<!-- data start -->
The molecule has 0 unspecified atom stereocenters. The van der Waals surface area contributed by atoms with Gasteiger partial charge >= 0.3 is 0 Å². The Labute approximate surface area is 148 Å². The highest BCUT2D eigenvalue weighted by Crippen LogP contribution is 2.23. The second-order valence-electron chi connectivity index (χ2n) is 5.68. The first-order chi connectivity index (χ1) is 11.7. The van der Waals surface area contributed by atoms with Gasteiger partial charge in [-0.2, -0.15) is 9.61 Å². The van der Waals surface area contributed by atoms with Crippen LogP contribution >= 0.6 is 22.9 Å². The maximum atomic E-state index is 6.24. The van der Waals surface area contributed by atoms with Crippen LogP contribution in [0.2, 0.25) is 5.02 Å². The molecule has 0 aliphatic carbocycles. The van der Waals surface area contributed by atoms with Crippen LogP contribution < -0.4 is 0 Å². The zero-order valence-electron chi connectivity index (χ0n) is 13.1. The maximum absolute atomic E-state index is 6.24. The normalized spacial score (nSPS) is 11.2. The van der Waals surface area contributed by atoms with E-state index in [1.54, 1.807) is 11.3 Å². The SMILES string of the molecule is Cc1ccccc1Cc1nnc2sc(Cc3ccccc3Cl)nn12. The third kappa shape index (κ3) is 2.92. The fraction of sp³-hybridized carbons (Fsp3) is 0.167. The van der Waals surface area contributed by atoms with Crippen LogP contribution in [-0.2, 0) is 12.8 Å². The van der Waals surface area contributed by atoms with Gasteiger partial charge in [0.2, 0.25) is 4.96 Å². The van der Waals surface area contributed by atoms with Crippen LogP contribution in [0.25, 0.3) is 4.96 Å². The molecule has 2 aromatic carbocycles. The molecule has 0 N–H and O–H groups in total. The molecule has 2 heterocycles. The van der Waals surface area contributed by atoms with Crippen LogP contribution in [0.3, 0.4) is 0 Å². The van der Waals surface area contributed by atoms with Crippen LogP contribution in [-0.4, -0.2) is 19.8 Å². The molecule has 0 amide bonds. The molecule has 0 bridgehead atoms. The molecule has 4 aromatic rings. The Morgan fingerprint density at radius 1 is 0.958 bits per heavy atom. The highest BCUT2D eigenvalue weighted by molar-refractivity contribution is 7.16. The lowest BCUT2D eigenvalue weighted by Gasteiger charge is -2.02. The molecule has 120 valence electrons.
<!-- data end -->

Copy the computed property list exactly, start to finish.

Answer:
The molecule has 0 unspecified atom stereocenters. The van der Waals surface area contributed by atoms with Gasteiger partial charge >= 0.3 is 0 Å². The Labute approximate surface area is 148 Å². The highest BCUT2D eigenvalue weighted by Crippen LogP contribution is 2.23. The second-order valence-electron chi connectivity index (χ2n) is 5.68. The first-order chi connectivity index (χ1) is 11.7. The van der Waals surface area contributed by atoms with Gasteiger partial charge in [-0.2, -0.15) is 9.61 Å². The van der Waals surface area contributed by atoms with Crippen LogP contribution >= 0.6 is 22.9 Å². The maximum atomic E-state index is 6.24. The van der Waals surface area contributed by atoms with Crippen LogP contribution in [0.2, 0.25) is 5.02 Å². The molecule has 0 aliphatic carbocycles. The van der Waals surface area contributed by atoms with Crippen LogP contribution < -0.4 is 0 Å². The zero-order valence-electron chi connectivity index (χ0n) is 13.1. The maximum absolute atomic E-state index is 6.24. The normalized spacial score (nSPS) is 11.2. The van der Waals surface area contributed by atoms with E-state index in [1.54, 1.807) is 11.3 Å². The SMILES string of the molecule is Cc1ccccc1Cc1nnc2sc(Cc3ccccc3Cl)nn12. The third kappa shape index (κ3) is 2.92. The fraction of sp³-hybridized carbons (Fsp3) is 0.167. The van der Waals surface area contributed by atoms with Crippen LogP contribution in [-0.2, 0) is 12.8 Å². The van der Waals surface area contributed by atoms with Gasteiger partial charge in [0.2, 0.25) is 4.96 Å². The van der Waals surface area contributed by atoms with Crippen LogP contribution in [0.25, 0.3) is 4.96 Å². The molecule has 2 aromatic carbocycles. The molecule has 0 N–H and O–H groups in total. The molecule has 2 heterocycles. The van der Waals surface area contributed by atoms with Crippen LogP contribution in [0.3, 0.4) is 0 Å². The van der Waals surface area contributed by atoms with Crippen LogP contribution in [-0.4, -0.2) is 19.8 Å². The molecule has 0 amide bonds. The molecule has 0 bridgehead atoms. The molecule has 4 aromatic rings. The Morgan fingerprint density at radius 1 is 0.958 bits per heavy atom. The highest BCUT2D eigenvalue weighted by molar-refractivity contribution is 7.16. The lowest BCUT2D eigenvalue weighted by Gasteiger charge is -2.02. The molecule has 120 valence electrons.